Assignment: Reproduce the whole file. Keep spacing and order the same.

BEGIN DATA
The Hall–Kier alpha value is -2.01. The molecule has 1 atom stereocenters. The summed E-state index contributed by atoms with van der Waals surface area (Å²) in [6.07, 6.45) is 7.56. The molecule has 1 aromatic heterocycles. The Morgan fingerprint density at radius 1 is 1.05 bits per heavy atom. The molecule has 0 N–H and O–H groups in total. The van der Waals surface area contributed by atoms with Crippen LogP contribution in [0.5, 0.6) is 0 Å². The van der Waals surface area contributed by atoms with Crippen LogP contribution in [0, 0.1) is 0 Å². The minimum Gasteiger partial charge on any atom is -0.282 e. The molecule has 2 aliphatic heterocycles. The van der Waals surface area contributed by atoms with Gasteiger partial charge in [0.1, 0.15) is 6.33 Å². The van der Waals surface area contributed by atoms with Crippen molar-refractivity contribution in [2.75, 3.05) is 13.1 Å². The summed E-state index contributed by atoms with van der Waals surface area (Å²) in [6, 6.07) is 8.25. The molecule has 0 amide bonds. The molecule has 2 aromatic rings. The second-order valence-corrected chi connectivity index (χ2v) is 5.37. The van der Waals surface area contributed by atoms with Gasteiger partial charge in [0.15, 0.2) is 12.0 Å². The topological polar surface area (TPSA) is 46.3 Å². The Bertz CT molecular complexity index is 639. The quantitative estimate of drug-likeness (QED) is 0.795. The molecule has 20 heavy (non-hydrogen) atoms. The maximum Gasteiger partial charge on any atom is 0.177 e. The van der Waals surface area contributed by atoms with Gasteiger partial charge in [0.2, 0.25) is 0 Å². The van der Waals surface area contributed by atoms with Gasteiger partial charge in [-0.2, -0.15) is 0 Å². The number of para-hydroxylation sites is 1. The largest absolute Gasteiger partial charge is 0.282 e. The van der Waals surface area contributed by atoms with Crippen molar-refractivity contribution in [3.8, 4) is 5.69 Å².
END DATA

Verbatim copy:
The Hall–Kier alpha value is -2.01. The molecule has 1 atom stereocenters. The summed E-state index contributed by atoms with van der Waals surface area (Å²) in [6.07, 6.45) is 7.56. The molecule has 1 aromatic heterocycles. The Morgan fingerprint density at radius 1 is 1.05 bits per heavy atom. The molecule has 0 N–H and O–H groups in total. The van der Waals surface area contributed by atoms with Crippen LogP contribution in [0.5, 0.6) is 0 Å². The van der Waals surface area contributed by atoms with Crippen LogP contribution in [0, 0.1) is 0 Å². The minimum Gasteiger partial charge on any atom is -0.282 e. The molecule has 2 aliphatic heterocycles. The van der Waals surface area contributed by atoms with Gasteiger partial charge in [0.1, 0.15) is 6.33 Å². The van der Waals surface area contributed by atoms with Crippen molar-refractivity contribution in [2.75, 3.05) is 13.1 Å². The summed E-state index contributed by atoms with van der Waals surface area (Å²) in [6, 6.07) is 8.25. The molecule has 0 amide bonds. The molecule has 2 aromatic rings. The second-order valence-corrected chi connectivity index (χ2v) is 5.37. The van der Waals surface area contributed by atoms with Gasteiger partial charge in [0.15, 0.2) is 12.0 Å². The topological polar surface area (TPSA) is 46.3 Å². The Bertz CT molecular complexity index is 639. The quantitative estimate of drug-likeness (QED) is 0.795. The molecule has 20 heavy (non-hydrogen) atoms. The maximum Gasteiger partial charge on any atom is 0.177 e. The van der Waals surface area contributed by atoms with Gasteiger partial charge in [0.2, 0.25) is 0 Å². The van der Waals surface area contributed by atoms with Gasteiger partial charge in [-0.2, -0.15) is 0 Å². The number of para-hydroxylation sites is 1. The largest absolute Gasteiger partial charge is 0.282 e. The van der Waals surface area contributed by atoms with Crippen molar-refractivity contribution in [3.8, 4) is 5.69 Å².